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Prairie Nurse – Review of Factory Theatre production


By James Karas

Factory Theatre wraps up its
2017/18 season with Prairie Nurse
by Marie Beath Badian, a reasonably
entertaining sitcom/farce that has a
pleasant romantic story told by stock
comedy characters. The three doors
for well-timed entrances and quick exits
are there as are the complications of
misunderstanding, the letter getting in
the wrong hands and the like. This is a
coproduction by Factory Theatre and
Thousand Islands Playhouse and that’s
a clue about the eminent suitability of
the play for summer stock.
The play is set Arborfield in the
boonies of Saskatchewan, the town that
is a three-hour drive from Saskatoon.
Going to Saskatoon for the people of
Arborfield is the equivalent of going to
Paris or New York.
There is great excitement in the local
hospital because two nurses are arriving
from the Philippines. We meet the
exaggerated, goofy, loveable characters
who can walk onto the set of a 1960’s
sitcom and fit right in. Corner Gas, a
sitcom based in the Prairies comes to
mind and Prairie nurse is in the same
league of comedy.
The two nurses, Penny (Isabel
Kanaan) and Puring (Belinda Corpuz)
are attractive and come from different
ends of the Filipino social ladder. Penny
is a standoffish snob with pretensions to
social standing whereas Puring comes
from a working class background. The
really positive aspect of the play is that
it shows Filipino professionals rather
than the usual, anecdotally or in reality,
importation of nannies.
Marie (Catherine Fitch), the hospital
nurse and “boss” tries to run the unit
which has as many mishaps as Toronto
has potholes in the spring. She has
to deal with the Candy Striper Patsy
(Janelle Hanna), an over-excited
teenage volunteer who tries to be a
matchmaker with (un)expected results.
The lab technician Wilf (Matt Shaw
tests men’s samples for pregnancy,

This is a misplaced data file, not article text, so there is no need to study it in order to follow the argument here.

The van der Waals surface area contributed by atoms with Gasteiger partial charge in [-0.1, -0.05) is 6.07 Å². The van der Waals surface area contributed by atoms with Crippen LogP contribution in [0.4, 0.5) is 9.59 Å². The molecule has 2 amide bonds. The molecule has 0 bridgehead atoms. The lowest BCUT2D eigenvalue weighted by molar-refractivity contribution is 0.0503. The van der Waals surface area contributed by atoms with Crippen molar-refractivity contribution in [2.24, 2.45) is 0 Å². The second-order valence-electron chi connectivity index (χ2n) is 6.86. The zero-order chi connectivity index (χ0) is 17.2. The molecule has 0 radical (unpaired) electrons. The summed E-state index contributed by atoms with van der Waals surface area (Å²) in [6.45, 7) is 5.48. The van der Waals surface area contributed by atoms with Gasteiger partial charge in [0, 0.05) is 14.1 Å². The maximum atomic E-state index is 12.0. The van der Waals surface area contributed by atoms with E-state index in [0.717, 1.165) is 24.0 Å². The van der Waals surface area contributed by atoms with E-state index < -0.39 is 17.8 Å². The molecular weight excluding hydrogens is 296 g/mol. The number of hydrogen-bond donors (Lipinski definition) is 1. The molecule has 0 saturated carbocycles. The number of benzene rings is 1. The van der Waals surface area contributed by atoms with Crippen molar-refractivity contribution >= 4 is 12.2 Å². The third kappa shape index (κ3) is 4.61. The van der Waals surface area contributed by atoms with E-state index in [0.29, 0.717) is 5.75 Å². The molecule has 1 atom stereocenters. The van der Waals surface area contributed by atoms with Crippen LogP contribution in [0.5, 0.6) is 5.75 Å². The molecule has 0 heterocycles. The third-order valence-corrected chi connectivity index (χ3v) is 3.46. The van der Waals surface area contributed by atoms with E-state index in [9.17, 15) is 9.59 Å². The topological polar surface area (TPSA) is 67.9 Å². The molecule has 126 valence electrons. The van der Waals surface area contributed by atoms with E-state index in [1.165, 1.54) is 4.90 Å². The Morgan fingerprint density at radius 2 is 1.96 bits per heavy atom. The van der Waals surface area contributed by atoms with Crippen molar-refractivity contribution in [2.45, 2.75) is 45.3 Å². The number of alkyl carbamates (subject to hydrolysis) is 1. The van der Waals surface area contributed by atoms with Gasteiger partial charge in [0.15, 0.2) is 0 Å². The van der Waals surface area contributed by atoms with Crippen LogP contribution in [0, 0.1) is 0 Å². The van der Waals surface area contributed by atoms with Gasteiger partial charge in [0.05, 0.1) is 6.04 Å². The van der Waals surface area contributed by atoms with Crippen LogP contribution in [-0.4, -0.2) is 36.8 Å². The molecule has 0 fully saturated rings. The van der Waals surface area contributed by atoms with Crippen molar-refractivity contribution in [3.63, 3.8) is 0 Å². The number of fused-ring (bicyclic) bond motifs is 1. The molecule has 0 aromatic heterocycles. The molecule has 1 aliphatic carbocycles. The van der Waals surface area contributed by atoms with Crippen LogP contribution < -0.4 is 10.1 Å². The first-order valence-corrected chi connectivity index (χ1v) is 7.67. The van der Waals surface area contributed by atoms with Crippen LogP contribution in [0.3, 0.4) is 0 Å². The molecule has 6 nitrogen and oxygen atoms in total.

women’s samples for cholesterol instead
of pregnancy, drops a tray of samples
on the floor, is accused of having
relations with the Filipino nurse and
Patsy while engaged to another woman
and is slapped around by Charlie the
maintenance man (Layne Coleman). Is
that enough?
Dr. Miles (Mark Crawford) loves
hunting, fishing and bear trapping with
a passion and looks and acts like a goof
in classic sitcom fashion where getting a
laugh is the only thing that counts.
Charlie the maintenance man (Layne
Coleman) is the sole of decency and
upholder of local morality. He does
smack around Wilf who is engaged
when he romances another woman.
The play is inspired by the author’s
mother’s immigration story but is
obviously fictional. Love at first sight
(Wilf and Puring), farcical complications
with a happy ending. We are treated to
the usual yahoo comments. The locals
can’t tell the two nurses apart and
cannot remember their names but all
of the characters are essentially decent
and the mayhem caused by bobbling
and misunderstandings are the classic
fodder of comedy.
Director Sue Miner did not skimp on
any of the comic business of a sitcom
or farce and she produced a good deal
of laughter. The cast does its best with
the material and leaves us reasonably
Prairie Nurse by Marie Beath Badian
in a Factory Theatre and Thousand
Islands Playhouse coproduction opened
on April 26 and will run until May 13,
2018 at the Factory Theatre, 125
Bathurst Street, Toronto, Ontario. www.